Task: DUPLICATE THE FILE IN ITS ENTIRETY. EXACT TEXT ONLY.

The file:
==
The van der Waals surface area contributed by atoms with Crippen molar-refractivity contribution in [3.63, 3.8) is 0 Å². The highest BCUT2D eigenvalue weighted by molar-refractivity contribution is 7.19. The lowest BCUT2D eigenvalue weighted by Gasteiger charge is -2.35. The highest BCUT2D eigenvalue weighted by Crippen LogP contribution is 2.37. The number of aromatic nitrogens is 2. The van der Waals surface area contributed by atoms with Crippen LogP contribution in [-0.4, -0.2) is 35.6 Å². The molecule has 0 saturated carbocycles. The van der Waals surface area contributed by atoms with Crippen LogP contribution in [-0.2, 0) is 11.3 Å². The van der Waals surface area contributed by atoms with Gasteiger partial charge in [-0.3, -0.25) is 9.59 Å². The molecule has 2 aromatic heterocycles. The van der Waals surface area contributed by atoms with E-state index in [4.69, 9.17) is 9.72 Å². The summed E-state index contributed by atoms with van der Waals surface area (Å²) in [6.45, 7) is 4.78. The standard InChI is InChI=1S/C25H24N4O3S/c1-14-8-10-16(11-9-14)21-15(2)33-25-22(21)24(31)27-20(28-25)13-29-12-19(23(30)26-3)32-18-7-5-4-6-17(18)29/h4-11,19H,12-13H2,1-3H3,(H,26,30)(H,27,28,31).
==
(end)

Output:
The van der Waals surface area contributed by atoms with Crippen molar-refractivity contribution in [3.63, 3.8) is 0 Å². The highest BCUT2D eigenvalue weighted by molar-refractivity contribution is 7.19. The lowest BCUT2D eigenvalue weighted by Gasteiger charge is -2.35. The highest BCUT2D eigenvalue weighted by Crippen LogP contribution is 2.37. The number of aromatic nitrogens is 2. The van der Waals surface area contributed by atoms with Crippen LogP contribution in [-0.4, -0.2) is 35.6 Å². The molecule has 0 saturated carbocycles. The van der Waals surface area contributed by atoms with Crippen LogP contribution in [-0.2, 0) is 11.3 Å². The van der Waals surface area contributed by atoms with Gasteiger partial charge in [-0.3, -0.25) is 9.59 Å². The molecule has 2 aromatic heterocycles. The van der Waals surface area contributed by atoms with E-state index in [4.69, 9.17) is 9.72 Å². The summed E-state index contributed by atoms with van der Waals surface area (Å²) in [6.45, 7) is 4.78. The standard InChI is InChI=1S/C25H24N4O3S/c1-14-8-10-16(11-9-14)21-15(2)33-25-22(21)24(31)27-20(28-25)13-29-12-19(23(30)26-3)32-18-7-5-4-6-17(18)29/h4-11,19H,12-13H2,1-3H3,(H,26,30)(H,27,28,31).